Nazi soldiers parading through Warsaw after the invasion of Poland. (September 1939)
    • Invasion of Poland: September 1st, 1939:
      1. German tanks and plans began a full-scale invasion of Poland.
      2. Britain and France declare war on Germany and its allies (Italy and Japan). The War officially begins
        • Blitzkrieg: (lightening war) an overwhelming use of air power and fast-moving tanks
      3. Attacked Scandinavian neighbors in the North, France, Denmark, and Norway
      4. June 1940: only Great Britain is unoccupied by Germans

World War II: The Battlefronts:

· Waged on two fronts or “theaters of operation”
  • Pacific = Japanese
    1. Pearl Harbor: December 7th, 1941
      • Japanese planes bombed Pearl Harbor, Hawaii = 2,400 Americans were killed, 1,200 wounded, 20 warships sunk or severely damaged, & 150 airplanes destroyed, Battleship Arizona sank
      • Partial surprise: High government officials knew an attack somewhere in the Pacific was imminent because they had broken Japanese codes
    2. Declaration of War:
      • December 8th 1941: Congress acted immediately declaring war with only one dissenting vote. Three days later, Germany and Italy honored their treaty with Japan by declaring war on the United States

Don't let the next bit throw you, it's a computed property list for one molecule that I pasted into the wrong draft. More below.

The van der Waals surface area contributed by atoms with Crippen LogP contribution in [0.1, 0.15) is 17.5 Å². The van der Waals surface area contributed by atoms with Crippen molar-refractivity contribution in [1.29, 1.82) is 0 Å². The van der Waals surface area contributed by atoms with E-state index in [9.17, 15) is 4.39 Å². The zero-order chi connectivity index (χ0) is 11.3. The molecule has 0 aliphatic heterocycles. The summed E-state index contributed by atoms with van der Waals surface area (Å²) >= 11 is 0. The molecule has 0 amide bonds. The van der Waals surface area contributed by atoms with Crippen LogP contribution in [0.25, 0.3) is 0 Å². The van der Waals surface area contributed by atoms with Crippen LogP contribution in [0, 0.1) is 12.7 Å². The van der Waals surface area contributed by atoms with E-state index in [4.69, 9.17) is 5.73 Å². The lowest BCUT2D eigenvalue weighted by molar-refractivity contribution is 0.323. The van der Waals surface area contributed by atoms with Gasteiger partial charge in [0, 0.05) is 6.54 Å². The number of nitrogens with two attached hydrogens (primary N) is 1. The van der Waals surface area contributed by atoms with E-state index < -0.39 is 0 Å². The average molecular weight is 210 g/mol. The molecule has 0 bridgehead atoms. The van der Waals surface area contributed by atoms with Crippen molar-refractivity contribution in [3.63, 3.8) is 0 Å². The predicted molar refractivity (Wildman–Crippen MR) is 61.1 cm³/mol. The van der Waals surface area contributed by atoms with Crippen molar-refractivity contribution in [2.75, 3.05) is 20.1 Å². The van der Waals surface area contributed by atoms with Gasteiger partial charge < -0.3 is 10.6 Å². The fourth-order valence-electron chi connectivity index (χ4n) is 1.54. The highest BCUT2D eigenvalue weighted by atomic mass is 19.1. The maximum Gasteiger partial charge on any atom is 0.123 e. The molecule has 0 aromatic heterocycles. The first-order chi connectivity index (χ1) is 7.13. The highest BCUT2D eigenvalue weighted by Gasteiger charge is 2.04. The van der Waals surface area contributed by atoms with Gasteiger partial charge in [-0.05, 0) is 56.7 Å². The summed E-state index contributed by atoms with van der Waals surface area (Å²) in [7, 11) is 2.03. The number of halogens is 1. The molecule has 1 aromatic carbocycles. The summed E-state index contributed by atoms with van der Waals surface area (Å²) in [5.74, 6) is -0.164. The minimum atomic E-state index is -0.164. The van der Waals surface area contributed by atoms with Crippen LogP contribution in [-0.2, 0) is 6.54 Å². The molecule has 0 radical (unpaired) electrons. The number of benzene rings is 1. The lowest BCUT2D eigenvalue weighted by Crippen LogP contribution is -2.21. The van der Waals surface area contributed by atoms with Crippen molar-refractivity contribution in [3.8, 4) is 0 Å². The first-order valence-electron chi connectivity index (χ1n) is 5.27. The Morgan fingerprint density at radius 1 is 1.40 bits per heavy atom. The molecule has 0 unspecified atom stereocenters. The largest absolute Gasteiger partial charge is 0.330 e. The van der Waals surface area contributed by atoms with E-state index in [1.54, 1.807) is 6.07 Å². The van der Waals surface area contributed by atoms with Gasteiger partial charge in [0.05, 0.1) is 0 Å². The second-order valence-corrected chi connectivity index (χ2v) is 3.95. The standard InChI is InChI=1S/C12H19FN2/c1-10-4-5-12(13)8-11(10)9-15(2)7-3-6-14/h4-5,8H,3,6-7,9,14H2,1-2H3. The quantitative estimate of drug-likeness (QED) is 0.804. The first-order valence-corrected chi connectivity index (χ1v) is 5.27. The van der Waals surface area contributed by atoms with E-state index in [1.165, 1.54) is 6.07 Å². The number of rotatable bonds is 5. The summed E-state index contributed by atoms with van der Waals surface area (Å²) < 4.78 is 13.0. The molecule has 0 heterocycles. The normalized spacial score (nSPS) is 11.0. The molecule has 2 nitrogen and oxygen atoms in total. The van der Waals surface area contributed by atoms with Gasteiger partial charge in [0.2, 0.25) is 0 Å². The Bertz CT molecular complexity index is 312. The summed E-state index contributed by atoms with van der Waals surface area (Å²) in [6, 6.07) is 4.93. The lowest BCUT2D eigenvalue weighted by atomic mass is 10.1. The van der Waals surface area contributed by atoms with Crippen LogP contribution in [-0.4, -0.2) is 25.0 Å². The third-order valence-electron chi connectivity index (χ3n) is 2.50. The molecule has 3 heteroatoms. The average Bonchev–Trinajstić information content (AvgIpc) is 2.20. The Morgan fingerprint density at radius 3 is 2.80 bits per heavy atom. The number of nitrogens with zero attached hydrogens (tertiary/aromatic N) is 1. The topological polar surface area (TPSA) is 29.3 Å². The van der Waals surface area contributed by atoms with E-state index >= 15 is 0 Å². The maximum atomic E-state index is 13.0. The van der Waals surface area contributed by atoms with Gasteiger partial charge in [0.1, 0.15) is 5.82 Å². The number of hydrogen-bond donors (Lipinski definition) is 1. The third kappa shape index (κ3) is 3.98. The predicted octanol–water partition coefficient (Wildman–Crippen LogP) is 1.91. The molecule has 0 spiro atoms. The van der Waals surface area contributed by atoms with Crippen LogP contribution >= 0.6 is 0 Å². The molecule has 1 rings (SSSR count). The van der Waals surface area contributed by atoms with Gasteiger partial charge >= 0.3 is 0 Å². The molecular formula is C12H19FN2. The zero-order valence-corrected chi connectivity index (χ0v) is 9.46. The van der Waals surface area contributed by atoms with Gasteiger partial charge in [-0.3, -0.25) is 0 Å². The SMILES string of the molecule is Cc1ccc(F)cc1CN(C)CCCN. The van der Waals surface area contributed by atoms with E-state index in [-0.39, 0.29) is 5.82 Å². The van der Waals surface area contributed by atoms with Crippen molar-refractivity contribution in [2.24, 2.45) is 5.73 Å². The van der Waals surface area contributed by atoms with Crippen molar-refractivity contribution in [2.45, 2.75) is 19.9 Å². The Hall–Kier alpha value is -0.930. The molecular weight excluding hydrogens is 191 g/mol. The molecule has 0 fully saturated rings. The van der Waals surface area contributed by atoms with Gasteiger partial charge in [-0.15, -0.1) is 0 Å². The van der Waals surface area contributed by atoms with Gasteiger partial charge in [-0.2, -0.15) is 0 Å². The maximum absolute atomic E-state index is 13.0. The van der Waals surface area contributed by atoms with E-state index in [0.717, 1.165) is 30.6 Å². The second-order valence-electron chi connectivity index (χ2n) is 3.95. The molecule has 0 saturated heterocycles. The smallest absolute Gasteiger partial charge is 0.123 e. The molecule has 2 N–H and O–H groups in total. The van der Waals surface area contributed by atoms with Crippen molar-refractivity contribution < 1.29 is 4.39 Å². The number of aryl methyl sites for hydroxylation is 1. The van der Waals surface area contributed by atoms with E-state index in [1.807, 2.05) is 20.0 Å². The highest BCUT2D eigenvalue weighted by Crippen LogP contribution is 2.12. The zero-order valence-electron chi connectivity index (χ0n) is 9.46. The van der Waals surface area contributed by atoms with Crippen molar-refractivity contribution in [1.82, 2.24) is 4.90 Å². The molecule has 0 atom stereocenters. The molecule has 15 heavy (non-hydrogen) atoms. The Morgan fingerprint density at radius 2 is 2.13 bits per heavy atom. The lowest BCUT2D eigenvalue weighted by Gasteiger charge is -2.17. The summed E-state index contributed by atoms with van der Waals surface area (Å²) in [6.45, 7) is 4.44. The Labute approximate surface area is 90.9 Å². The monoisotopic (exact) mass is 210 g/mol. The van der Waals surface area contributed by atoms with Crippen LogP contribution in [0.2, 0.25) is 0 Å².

• Officially involved in WWII
  • Europe = Germans ( Defense at sea, attacks by air:)
    • Fighting Germany: German advance ended in 1942 as a result of US entry and Soviet victory at Stalingrad
      • British and Americans focused on two objectives (1942):
        1. Overcoming the menace of German submarines in the Atlantic
          • 1942: German submarines sank over 500 Allied ships
          • Battle of the Atlantic: naval war to control the shipping lanes
          • Developed ways of detecting submarines: radar, sonar, and the bombing of German naval bases
        2. Beginning bombing raids on German cities
          Operation Torch troop movements
          • From North Africa to Italy:
            1. November 1942: Operation Torch: Led by Gen. Eisenhower and Gen. Montgomery, Took back North Africa from Germans by May 1943